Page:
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## Can we predict allele frequencies within a population?

For instance, if a population does not change over time, then scientists can make certain predictions about its relative allele frequencies, and about its relative genotype frequencies. … Such a population is said to be in **equilibrium**.

## How does Hardy-Weinberg calculate allele frequencies?

To calculate the allelic frequencies we simply **divide the number of S or F alleles by the total number of alleles**: 94/128 = 0.734 = p = frequency of the S allele, and 34/128 = 0.266 = q = frequency of the F allele.

## How do you find the equilibrium frequency of an allele?

We simply rearrange the above formula so that is becomes : u(1-q) = sq^{2}(1-q). We solve this for q to give the equilibrium allele frequency , **q-hat: q = sqrt(u/s)** (sqrt stands for square root).

## How do you calculate allele frequencies?

An allele frequency is calculated by **dividing the number of times the allele of interest is observed in a population by the total number of copies of all the alleles at that particular genetic locus in the population**. Allele frequencies can be represented as a decimal, a percentage, or a fraction.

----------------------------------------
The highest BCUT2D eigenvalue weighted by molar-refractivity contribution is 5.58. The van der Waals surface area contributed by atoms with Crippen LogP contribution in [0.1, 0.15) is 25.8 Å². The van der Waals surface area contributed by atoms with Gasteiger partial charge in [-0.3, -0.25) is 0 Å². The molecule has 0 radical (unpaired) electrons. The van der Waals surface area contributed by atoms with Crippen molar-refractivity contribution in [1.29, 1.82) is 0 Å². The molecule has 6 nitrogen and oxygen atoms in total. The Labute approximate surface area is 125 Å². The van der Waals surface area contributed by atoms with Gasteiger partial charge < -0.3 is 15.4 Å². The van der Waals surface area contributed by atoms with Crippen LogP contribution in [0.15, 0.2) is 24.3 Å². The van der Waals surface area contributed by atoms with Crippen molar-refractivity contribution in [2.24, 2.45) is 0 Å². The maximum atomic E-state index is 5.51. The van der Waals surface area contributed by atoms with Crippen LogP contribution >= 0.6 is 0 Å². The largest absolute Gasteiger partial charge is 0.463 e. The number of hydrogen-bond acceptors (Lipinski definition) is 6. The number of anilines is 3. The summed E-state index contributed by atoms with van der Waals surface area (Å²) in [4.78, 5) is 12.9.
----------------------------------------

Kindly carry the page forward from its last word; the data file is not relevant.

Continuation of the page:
## How do you find the frequency of a genotype example?

Example: in a population of 630 animals we count 375 animals with the genotype Z/Z, 218 with the genotype Z/z and 37 with the genotype z/z. The frequency of the three genotypes in the population is: 375/630 = 0.595; 218/630 = 0.346 en 37/630 = 0.059.

## How do you find P and Q in Hardy Weinberg?

To find q, simply **take the square root of 0.09 to get 0.3**. Since p = 1 – 0.3, then p must equal 0.7. 2pq = 2 (0.7 x 0.3) = 0.42 = 42% of the population are heterozygotes (carriers).